Multidoc SGML Browser

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Although it can be considered in some sense an [[SGML]] precursor of [[XSL]], the Multidoc Stylesheet model differed from [[XSL]] differed from the later language in several important respects. Like [[CSS]], it was conceived primarily of as a means of associated style with specific elements. It did not construct a model of the input or export documents, and, as a result, could not be used to effect true '''transformations'': with a few exceptions (mainly for note-type elements), elements could not be moved, copied, or otherwise reordered from their position in the input document. There was also no requirement that the output text be valid SGML, XML, or HTML--or indeed direct method of exporting output in any of these formats (in actual practice, SGML, XML, or HTML could be exported by printing-to-file from a generic/plain text print driver and saving the result with the correct extension.
Although it can be considered in some sense an [[SGML]] precursor of [[XSL]], the Multidoc Stylesheet model differed from [[XSL]] differed from the later language in several important respects. Like [[CSS]], it was conceived primarily of as a means of associated style with specific elements. It did not construct a model of the input or export documents, and, as a result, could not be used to effect true '''transformations'': with a few exceptions (mainly for note-type elements), elements could not be moved, copied, or otherwise reordered from their position in the input document. There was also no requirement that the output text be valid SGML, XML, or HTML--or indeed direct method of exporting output in any of these formats (in actual practice, SGML, XML, or HTML could be exported by printing-to-file from a generic/plain text print driver and saving the result with the correct extension.
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Latest revision as of 08:59, 20 February 2012

The Multidoc SGML browser was a commercial browser by Citec that was used to display and style SGML documents on the fly. The browser was discontinued in 2000, when the licence for the Synex Viewport SGML/HyTime browser engine upon which it was based expired. Before it was discontinued, the browser was used by several humanities computing projects, including the first two CD-ROMs in SEENET's Piers Plowman Electronic Archive.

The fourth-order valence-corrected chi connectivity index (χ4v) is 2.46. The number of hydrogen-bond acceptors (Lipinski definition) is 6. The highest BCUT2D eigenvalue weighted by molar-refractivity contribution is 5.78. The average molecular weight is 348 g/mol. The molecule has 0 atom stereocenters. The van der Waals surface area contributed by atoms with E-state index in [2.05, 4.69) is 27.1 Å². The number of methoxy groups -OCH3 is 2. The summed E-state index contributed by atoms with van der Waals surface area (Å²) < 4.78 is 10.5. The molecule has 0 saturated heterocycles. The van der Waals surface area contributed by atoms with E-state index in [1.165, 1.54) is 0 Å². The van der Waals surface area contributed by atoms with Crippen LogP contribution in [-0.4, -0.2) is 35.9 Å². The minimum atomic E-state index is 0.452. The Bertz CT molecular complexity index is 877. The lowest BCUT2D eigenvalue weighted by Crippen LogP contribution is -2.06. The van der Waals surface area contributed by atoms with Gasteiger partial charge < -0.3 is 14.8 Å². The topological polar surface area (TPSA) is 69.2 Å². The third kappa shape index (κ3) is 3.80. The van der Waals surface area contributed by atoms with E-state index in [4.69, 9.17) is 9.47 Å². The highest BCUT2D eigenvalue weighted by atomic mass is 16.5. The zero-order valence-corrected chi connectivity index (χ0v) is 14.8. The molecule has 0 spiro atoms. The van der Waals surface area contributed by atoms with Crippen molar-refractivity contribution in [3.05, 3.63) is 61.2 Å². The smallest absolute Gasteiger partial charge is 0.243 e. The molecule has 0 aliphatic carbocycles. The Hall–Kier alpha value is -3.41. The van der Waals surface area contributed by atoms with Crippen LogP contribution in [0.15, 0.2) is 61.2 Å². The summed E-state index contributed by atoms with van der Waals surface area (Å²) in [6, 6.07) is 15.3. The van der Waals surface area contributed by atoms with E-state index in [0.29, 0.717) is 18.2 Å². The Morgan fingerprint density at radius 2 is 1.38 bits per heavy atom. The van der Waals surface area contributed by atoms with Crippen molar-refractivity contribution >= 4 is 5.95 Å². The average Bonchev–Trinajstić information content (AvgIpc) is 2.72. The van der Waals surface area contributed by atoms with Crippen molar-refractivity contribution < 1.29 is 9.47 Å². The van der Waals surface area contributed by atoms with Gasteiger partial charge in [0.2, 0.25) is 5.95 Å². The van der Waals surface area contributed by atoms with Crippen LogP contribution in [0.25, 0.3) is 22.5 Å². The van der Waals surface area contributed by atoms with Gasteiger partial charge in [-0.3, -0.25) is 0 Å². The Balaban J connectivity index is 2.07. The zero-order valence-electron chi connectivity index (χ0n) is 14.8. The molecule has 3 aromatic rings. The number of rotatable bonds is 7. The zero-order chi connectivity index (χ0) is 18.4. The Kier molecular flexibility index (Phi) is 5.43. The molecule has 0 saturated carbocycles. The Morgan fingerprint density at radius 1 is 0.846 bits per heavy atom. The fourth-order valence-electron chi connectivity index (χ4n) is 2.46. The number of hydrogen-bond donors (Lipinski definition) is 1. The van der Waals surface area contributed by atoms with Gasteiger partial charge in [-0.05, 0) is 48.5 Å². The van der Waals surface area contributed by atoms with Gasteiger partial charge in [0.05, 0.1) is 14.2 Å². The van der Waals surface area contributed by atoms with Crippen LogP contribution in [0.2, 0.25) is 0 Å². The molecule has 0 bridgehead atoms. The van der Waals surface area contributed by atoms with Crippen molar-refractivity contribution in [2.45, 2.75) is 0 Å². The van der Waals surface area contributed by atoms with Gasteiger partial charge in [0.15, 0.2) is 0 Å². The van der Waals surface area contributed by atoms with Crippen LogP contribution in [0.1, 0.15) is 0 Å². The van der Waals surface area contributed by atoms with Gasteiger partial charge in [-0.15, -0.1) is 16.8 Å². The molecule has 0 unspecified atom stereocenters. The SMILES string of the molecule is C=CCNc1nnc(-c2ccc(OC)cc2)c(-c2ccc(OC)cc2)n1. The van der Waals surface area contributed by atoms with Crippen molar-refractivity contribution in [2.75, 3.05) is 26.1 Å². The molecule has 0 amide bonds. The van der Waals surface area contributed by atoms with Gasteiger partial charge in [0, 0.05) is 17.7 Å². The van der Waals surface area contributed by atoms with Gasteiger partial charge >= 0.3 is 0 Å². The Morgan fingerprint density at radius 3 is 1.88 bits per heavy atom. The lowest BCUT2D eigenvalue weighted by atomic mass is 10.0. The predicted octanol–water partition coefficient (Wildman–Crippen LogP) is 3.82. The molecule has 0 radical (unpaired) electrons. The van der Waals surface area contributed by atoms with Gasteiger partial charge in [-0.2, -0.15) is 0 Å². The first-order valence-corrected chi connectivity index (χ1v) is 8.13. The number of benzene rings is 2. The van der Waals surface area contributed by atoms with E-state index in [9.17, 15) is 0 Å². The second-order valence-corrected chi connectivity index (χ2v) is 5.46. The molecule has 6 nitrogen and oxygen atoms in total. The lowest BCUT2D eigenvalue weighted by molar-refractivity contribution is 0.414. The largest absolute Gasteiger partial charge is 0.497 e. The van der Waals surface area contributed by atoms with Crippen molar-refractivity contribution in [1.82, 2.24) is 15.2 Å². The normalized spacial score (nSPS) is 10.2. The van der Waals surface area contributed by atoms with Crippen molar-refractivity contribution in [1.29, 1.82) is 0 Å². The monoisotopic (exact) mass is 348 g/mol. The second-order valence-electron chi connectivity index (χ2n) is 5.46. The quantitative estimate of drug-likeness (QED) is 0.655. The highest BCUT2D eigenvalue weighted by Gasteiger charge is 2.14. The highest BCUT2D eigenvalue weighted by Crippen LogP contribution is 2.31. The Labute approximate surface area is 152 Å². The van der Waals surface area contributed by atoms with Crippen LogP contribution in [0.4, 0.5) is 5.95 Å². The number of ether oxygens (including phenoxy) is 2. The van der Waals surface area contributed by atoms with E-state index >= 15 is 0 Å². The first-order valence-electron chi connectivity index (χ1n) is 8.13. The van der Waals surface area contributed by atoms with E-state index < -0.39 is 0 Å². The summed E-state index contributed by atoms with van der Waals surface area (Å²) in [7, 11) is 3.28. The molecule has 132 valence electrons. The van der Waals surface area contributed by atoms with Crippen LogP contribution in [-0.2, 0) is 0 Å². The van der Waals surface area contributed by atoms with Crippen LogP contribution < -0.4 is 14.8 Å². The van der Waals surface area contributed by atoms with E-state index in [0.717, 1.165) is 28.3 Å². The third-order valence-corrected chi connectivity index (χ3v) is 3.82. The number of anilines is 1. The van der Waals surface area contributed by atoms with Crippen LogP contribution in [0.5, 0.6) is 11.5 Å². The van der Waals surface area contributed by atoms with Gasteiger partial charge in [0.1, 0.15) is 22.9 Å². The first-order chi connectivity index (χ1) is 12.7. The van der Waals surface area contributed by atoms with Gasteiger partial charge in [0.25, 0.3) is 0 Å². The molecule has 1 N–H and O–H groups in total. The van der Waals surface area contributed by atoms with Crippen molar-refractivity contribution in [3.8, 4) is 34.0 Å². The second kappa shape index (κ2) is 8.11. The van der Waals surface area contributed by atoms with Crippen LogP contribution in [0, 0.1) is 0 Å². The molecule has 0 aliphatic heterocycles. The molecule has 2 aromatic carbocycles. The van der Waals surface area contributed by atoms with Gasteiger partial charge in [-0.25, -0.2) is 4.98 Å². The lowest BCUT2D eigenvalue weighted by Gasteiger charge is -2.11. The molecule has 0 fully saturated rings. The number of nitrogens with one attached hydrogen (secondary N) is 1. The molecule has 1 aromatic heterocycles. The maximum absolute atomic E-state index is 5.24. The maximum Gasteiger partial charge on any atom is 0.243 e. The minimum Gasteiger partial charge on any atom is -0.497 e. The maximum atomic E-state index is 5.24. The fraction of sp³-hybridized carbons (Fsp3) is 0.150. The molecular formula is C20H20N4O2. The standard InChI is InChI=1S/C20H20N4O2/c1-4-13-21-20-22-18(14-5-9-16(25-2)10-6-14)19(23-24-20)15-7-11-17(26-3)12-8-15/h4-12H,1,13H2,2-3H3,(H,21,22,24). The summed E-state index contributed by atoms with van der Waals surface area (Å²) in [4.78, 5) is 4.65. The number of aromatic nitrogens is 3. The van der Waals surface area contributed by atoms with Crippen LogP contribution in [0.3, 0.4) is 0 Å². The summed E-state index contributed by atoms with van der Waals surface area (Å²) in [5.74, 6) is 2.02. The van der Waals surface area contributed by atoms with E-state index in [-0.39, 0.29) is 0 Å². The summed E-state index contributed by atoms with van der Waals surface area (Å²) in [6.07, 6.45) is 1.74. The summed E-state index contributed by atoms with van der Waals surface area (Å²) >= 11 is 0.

The browser was quite advanced for its time. It had sophisticated searching and styling capabilities: searching could be done by text or SGML context; SGML documents were styled using external stylesheets that were themselves SGML documents (thus anticipating subsequent developments in XSL). Elements in the SGML document were styled using a template model, moreover, and could be controlled using variable and contextual expressions including a primitive precursor to XPATH. Although it was not originally designed to do so, the stylesheet language and engine proved adept at effecting SGML to HTML translations (See http://people.uleth.ca/~daniel.odonnell/offPrints/multidoc/multidoc.htm for a description of this method).

Although it can be considered in some sense an SGML precursor of XSL, the Multidoc Stylesheet model differed from XSL differed from the later language in several important respects. Like CSS, it was conceived primarily of as a means of associated style with specific elements. It did not construct a model of the input or export documents, and, as a result, could not be used to effect true 'transformations: with a few exceptions (mainly for note-type elements), elements could not be moved, copied, or otherwise reordered from their position in the input document. There was also no requirement that the output text be valid SGML, XML, or HTML--or indeed direct method of exporting output in any of these formats (in actual practice, SGML, XML, or HTML could be exported by printing-to-file from a generic/plain text print driver and saving the result with the correct extension.

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